Well, the medical community has defined a smoking addiction as an uncontrollable dependence on cigarettes to the point where stopping causes emotional distress! These very same proponents are generally advocates of the addiction disease model, which promotes the hypothesis of chemical dependency and the affects of substances on the brain. Let’s examine that hypothesis for a moment! If discontinuing smoking causes emotional distress, is not rational to conclude that the emotional stress was present before the addiction occurred? Furthermore, is it not also rational to believe that the emotional distress is the direct cause of the addiction? In my opinion, absolutely, unequivocally yes!!
The questions are; what is the root cause of this emotional distress, and what role does nicotine play in alleviating that distress? First, let’s examine the affects of nicotine on the body and mind. It is true that nicotine is a psychoactive drug that stimulates electrical activity of the brain. And, it also has a calming effect, especially at times of stress. As with every addiction, smoking merely diverts people from their emotional pain! While everyday stresses can exacerbate the situation they are not the main cause of the emotional pain that needs to be calmed. Generally, underlying emotional trauma caused by family dysfunction is at the root of the addiction. This emotional trauma batters the self-esteem and self-confidence levels which lessens the ability to cope with everyday stresses, whereby causing anxiety. So, in my opinion, liberating oneself from that anxiety is the key to nicotine addiction freedom. Consequently, when you remove the anxiety smoking becomes repulsive!
The medical community’s response is a direct contrast to the underpinning cause of nicotine addiction and has closely followed the disease hypothesis with the introduction of the drug Chantix. Chantix was released by the FDA in the United States (in June 2006.) The drug is believed to block nicotine from reaching receptors in the brain whereby reducing the so called cravings to smoke. In addiction, Chantix is a partial agonist that activates release of 35 to 60% of the dopamine that nicotine would have caused to flow if sitting on the exact same receptors. This release of dopamine is believed to produce the same emotional effect that nicotine delivers without the damaging effects of smoking. Dopamine has many functions in the brain, including important roles in behavior and cognition, motor activity, motivation and reward, sleep, mood, attention, and learning. So, let me get this straight! The solution for overcoming a nicotine addiction is to acknowledge emotional distress as a component, dismiss it, and then trade one psychoactive substance for another!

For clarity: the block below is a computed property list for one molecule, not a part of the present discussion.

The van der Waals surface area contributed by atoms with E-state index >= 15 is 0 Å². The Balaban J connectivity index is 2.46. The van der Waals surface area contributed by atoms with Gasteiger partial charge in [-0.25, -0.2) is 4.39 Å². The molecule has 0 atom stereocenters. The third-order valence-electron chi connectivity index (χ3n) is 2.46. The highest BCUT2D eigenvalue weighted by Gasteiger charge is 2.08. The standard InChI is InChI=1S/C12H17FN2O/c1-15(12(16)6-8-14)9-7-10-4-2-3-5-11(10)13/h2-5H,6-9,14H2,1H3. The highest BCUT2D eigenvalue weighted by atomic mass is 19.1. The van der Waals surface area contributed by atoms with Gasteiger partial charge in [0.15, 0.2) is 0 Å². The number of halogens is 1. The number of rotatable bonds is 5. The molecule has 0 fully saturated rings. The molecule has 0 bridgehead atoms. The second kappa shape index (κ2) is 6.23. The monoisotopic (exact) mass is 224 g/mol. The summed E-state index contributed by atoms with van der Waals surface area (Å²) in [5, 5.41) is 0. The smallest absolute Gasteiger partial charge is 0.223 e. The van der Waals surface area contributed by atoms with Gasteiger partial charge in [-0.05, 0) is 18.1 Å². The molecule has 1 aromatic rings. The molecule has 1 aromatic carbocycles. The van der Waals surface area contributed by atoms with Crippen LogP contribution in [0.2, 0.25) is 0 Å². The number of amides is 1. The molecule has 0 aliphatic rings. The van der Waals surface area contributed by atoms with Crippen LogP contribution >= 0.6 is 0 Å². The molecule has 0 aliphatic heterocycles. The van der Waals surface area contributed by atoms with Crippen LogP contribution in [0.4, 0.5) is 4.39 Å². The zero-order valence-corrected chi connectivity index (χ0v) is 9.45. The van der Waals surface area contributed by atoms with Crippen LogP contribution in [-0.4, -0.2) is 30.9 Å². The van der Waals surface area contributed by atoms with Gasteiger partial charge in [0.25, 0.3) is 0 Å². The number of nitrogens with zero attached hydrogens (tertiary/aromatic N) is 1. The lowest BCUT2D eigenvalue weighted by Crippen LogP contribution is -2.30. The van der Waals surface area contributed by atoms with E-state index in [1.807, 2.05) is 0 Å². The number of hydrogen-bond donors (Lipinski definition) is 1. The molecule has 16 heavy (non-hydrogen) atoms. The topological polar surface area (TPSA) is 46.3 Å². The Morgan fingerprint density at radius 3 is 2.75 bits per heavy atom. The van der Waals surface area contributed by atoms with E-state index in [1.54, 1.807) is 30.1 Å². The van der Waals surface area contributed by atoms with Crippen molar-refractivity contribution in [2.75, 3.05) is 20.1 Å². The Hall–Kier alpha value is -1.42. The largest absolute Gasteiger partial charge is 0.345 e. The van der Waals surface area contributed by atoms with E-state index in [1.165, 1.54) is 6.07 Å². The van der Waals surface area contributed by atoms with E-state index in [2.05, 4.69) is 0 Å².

Sadly, prior to the release of Chantix there was clear evidence that it caused side effects such as nausea, mood alterations, drowsiness, vivid dreams, and allergic rash in up to one-third of patients. But, that isn’t even the half of it! Now, after about 4 million smokers have taken Chantix, about 40 suicides have been reported to the FDA associated with Chantix and about 400 cases of suicidal thinking or behavior from this psychoactive drug. The Food and Drug Administration issued the following warning on February 1, 2008:
FDA ALERT: FDA is issuing this Alert to highlight important revisions to the WARNINGS and PRECAUTIONS sections of the full prescribing information for Chantix regarding serious neuropsychiatric symptoms. Serious neuropsychiatric symptoms have occurred in patients taking Chantix. These symptoms include changes in behavior, agitation, depressed mood, suicidal ideation, and attempted and completed suicide. While some patients may have experienced these types of symptoms and events as a result of nicotine withdrawal, some patients taking Chantix who experienced serious neuropsychiatric symptoms and events had not yet discontinued smoking. In most cases, neuropsychiatric symptoms developed during Chantix treatment, but in others, symptoms developed following withdrawal of Chantix therapy.
Chantix has been promoted as having a 44% success rate at 12 weeks. However, that figure is really rather meaningless since half of Chantix clinical trial users who successfully quit smoking for 12 weeks while using it had relapsed to smoking within a year. Source (whyquit.com)
The Real Reason you Smoke
The key is to realize that nicotine does have a calming effect on the mind. As with all addictions, smoking merely diverts people from their emotional pain or distress. While everyday stress can exacerbate the situation it is not the primary cause of the emotional pain that needs to be calmed. Generally, underlying emotional trauma caused by family dysfunction is at the root of the addiction. This emotional trauma batters the self-esteem and self-confidence levels which lessens the ability to cope with everyday stress or in the case of smoking, anxiety. Therefore the key to overcoming a nicotine addiction is to restore self-esteem by liberating oneself from the dysfunctional patterns that cause anxiety. Plain and simple, when you remove the anxiety and restore self-esteem smoking will become repulsive.
Take a moment to ask yourself a couple of questions; what has caused the anxiety that you need to calm with smoking, and why does smoking make you feel better?
So, if you want to crumple up your last pack and walk away forever, you need to get to the bottom of the emotional pain and anxiety that provokes you to calm it by smoking.
The Addiction Freedom Coach
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